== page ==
Bahamian heads up Sister Cities International for Bahamas and Caribbean Related Items:#700partnersbahamas, #folkfairwisconsin, #GingerMoxey Facebook Twitter Google+LinkedInPinterestWhatsApp Facebook Twitter Google+LinkedInPinterestWhatsAppWisconsin, Milwaukee, USA – November 16, 2017 – HAPPENING NOWis rehearsal for Rake n Scrape group which is set to perform during the Holiday Folk Fair in Wisconsin at the Wisconsin Exposition Center located at the city’s State Fair Park.Thousands attend the fair each year, it is a five day event aimed at encouraging peace and is billed as the largest indoor multicultural festival in America. The Bahamas Rake n Scrape group is largely made up of Cat Islanders, in fact six of the group’s members hail from Cat Island and Cleophas Webb, of Grand Bahama is leader. The Rake n Scrape group boasts four dancers and three musicians.Ginger Moxey, founder of 700 Partners Non-Profit Organization and Bahamas Representative for the International Council of Organization of Folklore Festival and Folk Arts told us the group will give 15 performances over three days.Today, Wisconsin media were thrilled at hearing and meeting the group. The Bahamas reportedly stole the spotlight as journalists enjoyed their hands on experience with instruments that make up the distinctive Rake n Scrape sound, and learned a few steps of authentic Rake n Scrape dancing.Among the sponsors of the expedition are MP for Cat Island, Phillip Davis who chartered a flight for the Cat Island participants into Nassau; the Grand Bahama Port Authority, Investment Facility & Financing Ltd and Immerse Bahamas Ltd which together supported travel arrangements for the Grand Bahama delegation and the International Institute of Milwaukee which ‘graciously sponsored tickets for the Cat Island delegation from Nassau to Milwaukee.’Ginger Moxey said the Holiday Folk Fair provides ample exposure and interaction with other cultures from around the world; ideal for The Bahamas. Ms. Moxey also explained that the Bahamas’ delegation is excited and eager, despite the 20° and 30° temperatures, to give a show stopping performance, reflecting the richness of our culture. Recommended for you Grand Bahamian among those on PLP Constitutional Committee, new leader readying for 2022 Elections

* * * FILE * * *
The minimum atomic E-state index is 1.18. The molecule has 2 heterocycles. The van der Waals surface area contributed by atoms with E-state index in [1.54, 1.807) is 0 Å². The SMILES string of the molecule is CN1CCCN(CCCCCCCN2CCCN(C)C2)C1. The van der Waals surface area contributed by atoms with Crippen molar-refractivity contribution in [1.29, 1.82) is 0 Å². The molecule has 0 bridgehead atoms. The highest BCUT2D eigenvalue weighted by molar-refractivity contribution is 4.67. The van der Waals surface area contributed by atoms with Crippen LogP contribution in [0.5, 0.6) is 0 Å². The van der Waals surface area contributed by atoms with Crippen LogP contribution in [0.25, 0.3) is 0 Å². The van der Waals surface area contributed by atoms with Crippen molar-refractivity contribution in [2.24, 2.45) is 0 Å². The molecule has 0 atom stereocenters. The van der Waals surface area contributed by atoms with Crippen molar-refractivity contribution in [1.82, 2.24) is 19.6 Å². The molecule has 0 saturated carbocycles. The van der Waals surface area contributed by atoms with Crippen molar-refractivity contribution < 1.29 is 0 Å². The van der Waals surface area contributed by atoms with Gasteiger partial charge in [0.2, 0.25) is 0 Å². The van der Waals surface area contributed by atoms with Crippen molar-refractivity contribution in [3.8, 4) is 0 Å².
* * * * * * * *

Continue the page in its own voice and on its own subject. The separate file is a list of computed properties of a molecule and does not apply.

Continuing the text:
AC Milan full-back Davide Calabria has risen to Gonzalo Higuain’s defence following his recent struggles by claiming that he’s “our Cristiano Ronaldo”The Argentine striker joined Milan last summer on a season-long loan deal after finding himself surplus to requirements at Juventus due to Ronaldo’s blockbuster arrival from Real Madrid.But things at the San Siro haven’t got off to the smoothest of starts for Higuain with just six goals in 15 Serie A games this term.This has led to reports of a move to Chelsea in this month’s transfer window with Milan allegedly unwilling to continue paying Higuain’s salary and the €40m buy option for next season.Calabria, on the other hand though, is convinced Higuain remains a key part for Milan and described what he brings to the team.Fiorentina owner: “Ribery played better than Ronaldo!” Andrew Smyth – September 14, 2019 Fiorentina owner Rocco Commisso was left gushing over Franck Ribery’s performance against Juventus, which he rates above that of even Cristiano Ronaldo’s.“I told my agent that I’d never seen a striker like Higuain. He’s very good and always done well wherever he’s played,” Calabria told GazzaNet.“Is there a problem with him? No, there isn’t. He’s having a tough time, which can happen, but he’s our Cristiano Ronaldo, given us prestige and something more to the team in general terms.“He’s won a lot and he has so much experience.”Milan will take on Higuain’s parent club Juventus in the Supercoppa Italiana next Wednesday.